Health and fitness are important parts of life, and are part of a mindset that I make sure is part of my day every day – even if that means just having an active rest day. I believe the body requires exercise every day. For a while I used to lift weights at a gym, but then that changed for me and I want to share some info about why I chose to leave that behind.
It’s not that there is anything wrong with lifting weights at the gym or at home, as there are multiple ways to “get results” in the fitness world. But I believe it comes down to enjoying something and asking what you want from your exercise. For me, right now, I use a combination of training styles, with calisthenics as the focus. With calisthenics (body-weight training) you can get all the same results as weight-lifting, become very strong, and build a truly firm foundation, while lowering your risk of injury significantly compared to weight-lifting.
Calisthenics (Body-Weight Training)
I, along with many others, strongly believe that calisthenics is the future of fitness. It’s already taken off in some countries and is now showing its spark here in Western culture -and for good reason. Many people I talk to lately seems to be looking for something different, as if they are bored of the same old gym/weight routine just as I was. It also seems people want to have more fun when they work out.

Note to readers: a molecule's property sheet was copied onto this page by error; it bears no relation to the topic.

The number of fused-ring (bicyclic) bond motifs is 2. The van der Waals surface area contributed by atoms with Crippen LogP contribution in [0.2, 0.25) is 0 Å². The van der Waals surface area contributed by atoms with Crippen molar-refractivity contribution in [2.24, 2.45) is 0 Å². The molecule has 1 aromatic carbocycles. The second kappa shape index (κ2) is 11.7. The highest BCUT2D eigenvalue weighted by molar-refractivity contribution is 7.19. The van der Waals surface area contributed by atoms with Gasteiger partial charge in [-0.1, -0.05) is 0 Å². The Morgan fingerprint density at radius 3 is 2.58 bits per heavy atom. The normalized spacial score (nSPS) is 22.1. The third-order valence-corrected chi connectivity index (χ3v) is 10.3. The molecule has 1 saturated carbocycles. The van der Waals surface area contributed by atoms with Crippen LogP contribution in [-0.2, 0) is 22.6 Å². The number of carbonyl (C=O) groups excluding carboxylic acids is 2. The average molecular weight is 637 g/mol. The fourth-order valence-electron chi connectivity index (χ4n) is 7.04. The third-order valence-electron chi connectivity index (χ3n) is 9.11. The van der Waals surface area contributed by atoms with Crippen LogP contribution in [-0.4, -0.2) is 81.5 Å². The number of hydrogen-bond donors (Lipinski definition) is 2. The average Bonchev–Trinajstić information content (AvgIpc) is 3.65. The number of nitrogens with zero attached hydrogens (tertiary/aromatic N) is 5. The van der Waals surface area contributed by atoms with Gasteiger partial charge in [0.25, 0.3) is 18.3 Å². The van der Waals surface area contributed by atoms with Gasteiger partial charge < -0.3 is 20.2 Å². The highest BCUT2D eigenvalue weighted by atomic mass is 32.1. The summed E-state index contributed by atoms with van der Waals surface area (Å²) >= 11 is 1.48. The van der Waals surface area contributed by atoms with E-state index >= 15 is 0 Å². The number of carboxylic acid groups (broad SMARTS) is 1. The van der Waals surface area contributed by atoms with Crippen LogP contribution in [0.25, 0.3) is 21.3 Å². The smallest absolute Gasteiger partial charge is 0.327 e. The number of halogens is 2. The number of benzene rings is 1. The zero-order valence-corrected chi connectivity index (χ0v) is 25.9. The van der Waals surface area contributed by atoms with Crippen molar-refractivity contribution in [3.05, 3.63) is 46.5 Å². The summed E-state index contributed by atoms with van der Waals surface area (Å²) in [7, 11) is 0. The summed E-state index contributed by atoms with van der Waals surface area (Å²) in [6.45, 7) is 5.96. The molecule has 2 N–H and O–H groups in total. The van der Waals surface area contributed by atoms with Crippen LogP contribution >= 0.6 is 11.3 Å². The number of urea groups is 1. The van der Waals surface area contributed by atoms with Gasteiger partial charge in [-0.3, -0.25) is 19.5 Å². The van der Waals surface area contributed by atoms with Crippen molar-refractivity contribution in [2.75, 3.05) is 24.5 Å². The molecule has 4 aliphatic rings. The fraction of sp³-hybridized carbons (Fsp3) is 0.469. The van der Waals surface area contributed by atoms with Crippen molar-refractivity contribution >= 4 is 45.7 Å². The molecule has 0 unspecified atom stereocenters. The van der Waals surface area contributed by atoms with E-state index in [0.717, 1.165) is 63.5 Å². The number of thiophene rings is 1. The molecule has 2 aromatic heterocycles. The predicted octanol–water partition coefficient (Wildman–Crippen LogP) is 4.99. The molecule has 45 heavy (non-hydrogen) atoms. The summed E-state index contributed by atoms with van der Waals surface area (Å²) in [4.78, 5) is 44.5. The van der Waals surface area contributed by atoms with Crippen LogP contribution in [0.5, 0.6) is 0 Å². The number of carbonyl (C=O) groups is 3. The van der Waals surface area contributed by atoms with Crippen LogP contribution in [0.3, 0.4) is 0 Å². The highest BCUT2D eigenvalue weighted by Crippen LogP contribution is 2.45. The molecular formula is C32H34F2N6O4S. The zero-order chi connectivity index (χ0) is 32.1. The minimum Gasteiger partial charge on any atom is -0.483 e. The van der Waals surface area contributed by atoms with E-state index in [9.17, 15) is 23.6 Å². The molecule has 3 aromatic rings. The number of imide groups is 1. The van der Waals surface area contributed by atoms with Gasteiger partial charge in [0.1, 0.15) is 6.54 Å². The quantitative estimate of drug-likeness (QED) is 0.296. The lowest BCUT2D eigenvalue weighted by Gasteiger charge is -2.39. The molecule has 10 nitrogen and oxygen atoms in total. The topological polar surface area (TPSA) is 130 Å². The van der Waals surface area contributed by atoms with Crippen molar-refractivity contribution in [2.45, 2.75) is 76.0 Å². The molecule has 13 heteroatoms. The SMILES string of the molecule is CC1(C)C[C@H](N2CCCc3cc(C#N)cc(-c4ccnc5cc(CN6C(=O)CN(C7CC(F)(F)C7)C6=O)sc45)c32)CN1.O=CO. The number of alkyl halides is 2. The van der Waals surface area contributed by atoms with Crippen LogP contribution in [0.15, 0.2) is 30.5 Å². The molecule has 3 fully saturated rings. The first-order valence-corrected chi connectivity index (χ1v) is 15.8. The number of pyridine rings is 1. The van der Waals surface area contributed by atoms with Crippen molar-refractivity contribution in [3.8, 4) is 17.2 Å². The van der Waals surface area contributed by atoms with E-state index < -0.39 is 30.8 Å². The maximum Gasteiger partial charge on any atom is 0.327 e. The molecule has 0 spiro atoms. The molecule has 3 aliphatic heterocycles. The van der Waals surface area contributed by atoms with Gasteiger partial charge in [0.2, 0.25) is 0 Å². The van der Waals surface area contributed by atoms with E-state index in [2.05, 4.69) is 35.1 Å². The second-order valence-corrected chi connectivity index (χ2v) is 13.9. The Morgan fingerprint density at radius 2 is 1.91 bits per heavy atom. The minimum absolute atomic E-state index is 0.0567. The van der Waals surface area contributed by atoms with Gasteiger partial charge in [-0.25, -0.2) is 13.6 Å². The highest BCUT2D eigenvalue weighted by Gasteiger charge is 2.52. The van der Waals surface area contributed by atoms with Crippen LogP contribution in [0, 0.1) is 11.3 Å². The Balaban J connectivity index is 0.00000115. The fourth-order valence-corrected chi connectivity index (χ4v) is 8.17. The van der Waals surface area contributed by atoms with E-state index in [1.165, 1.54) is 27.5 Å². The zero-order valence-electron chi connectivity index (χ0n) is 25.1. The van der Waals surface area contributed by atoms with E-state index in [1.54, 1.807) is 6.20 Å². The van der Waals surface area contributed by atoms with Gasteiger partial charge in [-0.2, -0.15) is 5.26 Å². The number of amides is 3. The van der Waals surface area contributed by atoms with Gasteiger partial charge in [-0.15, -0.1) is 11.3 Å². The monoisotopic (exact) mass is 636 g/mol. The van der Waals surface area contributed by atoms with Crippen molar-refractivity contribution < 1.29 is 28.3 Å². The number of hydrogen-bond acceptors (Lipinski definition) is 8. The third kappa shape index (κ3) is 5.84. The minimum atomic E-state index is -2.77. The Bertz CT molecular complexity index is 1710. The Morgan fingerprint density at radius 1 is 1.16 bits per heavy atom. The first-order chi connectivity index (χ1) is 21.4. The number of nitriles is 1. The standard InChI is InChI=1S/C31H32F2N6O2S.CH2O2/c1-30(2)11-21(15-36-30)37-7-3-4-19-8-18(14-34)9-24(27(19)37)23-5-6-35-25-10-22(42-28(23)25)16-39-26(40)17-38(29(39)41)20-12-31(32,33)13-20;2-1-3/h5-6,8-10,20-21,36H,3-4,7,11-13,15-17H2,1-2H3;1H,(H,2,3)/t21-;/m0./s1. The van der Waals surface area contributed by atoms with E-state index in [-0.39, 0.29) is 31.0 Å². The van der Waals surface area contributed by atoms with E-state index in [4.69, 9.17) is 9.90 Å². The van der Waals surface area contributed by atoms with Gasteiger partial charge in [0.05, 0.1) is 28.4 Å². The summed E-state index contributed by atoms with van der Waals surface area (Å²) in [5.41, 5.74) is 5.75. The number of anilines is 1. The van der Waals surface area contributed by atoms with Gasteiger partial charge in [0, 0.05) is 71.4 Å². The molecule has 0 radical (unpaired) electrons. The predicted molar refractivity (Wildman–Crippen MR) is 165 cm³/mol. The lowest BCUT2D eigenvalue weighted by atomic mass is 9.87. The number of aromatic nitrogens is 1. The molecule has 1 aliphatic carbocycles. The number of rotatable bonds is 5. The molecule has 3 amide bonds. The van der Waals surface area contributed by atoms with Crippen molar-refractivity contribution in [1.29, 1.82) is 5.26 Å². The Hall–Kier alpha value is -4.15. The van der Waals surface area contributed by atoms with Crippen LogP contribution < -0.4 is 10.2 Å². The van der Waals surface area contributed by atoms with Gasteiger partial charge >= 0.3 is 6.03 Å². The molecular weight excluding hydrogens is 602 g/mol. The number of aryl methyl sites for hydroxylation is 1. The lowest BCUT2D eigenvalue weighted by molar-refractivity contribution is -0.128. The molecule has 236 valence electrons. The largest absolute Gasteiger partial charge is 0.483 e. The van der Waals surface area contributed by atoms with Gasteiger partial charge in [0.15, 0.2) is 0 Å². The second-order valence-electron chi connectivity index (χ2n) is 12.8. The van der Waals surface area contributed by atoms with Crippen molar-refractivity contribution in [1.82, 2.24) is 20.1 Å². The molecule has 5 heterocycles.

Calisthenics is about functional strength, natural looking bodies, free workouts, creativity, self-mastery, and healthy routines. It is also something many people can do. I believe that in general we are moving in this direction because times change, our minds change, and things seem to be shifting towards a more natural way of being, which means getting out of repetitive cycles.
Why I Left The Gym
I worked out at the gym for years and was lifting heavy. Did it work? Absolutely, I got plenty of muscle and gained strength. Exercising was part of my routine in high school, as I was inspired by a kinesiology course I took where I learned all about the body, muscles, nutrition, and how to work out to get results.
But I noticed that I started to get tight, I wasn’t flexible, and it was easy, even with proper form, to irritate joints when lifting heavier weights. I didn’t feel my whole body was getting strong either, just in certain parts doing specific things. Plus, I didn’t like the gym and lifting weights – the vibe, the repetition, the lack of creativity, the people so focused on hyping themselves up, looking at themselves in the mirror all day – it simply wasn’t for me. My goals were never about impressing people with my body. I wanted to be healthy, have functional strength, enjoy movement, have healthy joints, build strong neurological connections to my body, and exercise in an environment I liked.